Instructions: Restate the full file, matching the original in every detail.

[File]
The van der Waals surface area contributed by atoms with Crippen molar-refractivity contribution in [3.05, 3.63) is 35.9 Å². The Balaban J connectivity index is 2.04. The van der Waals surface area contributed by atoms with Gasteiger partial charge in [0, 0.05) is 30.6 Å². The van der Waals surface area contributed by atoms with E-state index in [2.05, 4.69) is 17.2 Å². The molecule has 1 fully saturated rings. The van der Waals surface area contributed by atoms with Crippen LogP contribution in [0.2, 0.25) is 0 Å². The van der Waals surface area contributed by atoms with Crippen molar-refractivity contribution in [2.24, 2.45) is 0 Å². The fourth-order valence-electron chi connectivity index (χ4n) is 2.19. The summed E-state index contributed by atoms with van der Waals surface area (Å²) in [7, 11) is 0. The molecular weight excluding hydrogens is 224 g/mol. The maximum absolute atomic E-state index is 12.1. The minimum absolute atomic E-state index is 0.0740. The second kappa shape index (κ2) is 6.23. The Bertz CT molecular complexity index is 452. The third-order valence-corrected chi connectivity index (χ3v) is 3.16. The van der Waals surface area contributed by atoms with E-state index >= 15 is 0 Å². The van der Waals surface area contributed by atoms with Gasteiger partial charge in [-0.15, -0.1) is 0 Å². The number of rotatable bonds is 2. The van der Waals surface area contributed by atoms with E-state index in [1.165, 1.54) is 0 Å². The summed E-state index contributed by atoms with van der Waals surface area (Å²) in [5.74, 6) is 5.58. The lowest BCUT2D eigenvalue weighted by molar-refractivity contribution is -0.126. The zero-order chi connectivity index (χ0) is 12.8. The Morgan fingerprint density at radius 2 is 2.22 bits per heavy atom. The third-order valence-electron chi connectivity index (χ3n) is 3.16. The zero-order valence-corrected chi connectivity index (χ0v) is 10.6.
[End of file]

The van der Waals surface area contributed by atoms with Crippen molar-refractivity contribution in [3.05, 3.63) is 35.9 Å². The Balaban J connectivity index is 2.04. The van der Waals surface area contributed by atoms with Gasteiger partial charge in [0, 0.05) is 30.6 Å². The van der Waals surface area contributed by atoms with E-state index in [2.05, 4.69) is 17.2 Å². The molecule has 1 fully saturated rings. The van der Waals surface area contributed by atoms with Crippen LogP contribution in [0.2, 0.25) is 0 Å². The van der Waals surface area contributed by atoms with Crippen molar-refractivity contribution in [2.24, 2.45) is 0 Å². The fourth-order valence-electron chi connectivity index (χ4n) is 2.19. The summed E-state index contributed by atoms with van der Waals surface area (Å²) in [7, 11) is 0. The molecular weight excluding hydrogens is 224 g/mol. The maximum absolute atomic E-state index is 12.1. The minimum absolute atomic E-state index is 0.0740. The second kappa shape index (κ2) is 6.23. The Bertz CT molecular complexity index is 452. The third-order valence-corrected chi connectivity index (χ3v) is 3.16. The van der Waals surface area contributed by atoms with E-state index >= 15 is 0 Å². The van der Waals surface area contributed by atoms with Gasteiger partial charge in [-0.15, -0.1) is 0 Å². The number of rotatable bonds is 2. The van der Waals surface area contributed by atoms with E-state index in [1.165, 1.54) is 0 Å². The summed E-state index contributed by atoms with van der Waals surface area (Å²) in [5.74, 6) is 5.58. The lowest BCUT2D eigenvalue weighted by molar-refractivity contribution is -0.126. The zero-order chi connectivity index (χ0) is 12.8. The Morgan fingerprint density at radius 2 is 2.22 bits per heavy atom. The third-order valence-electron chi connectivity index (χ3n) is 3.16. The zero-order valence-corrected chi connectivity index (χ0v) is 10.6.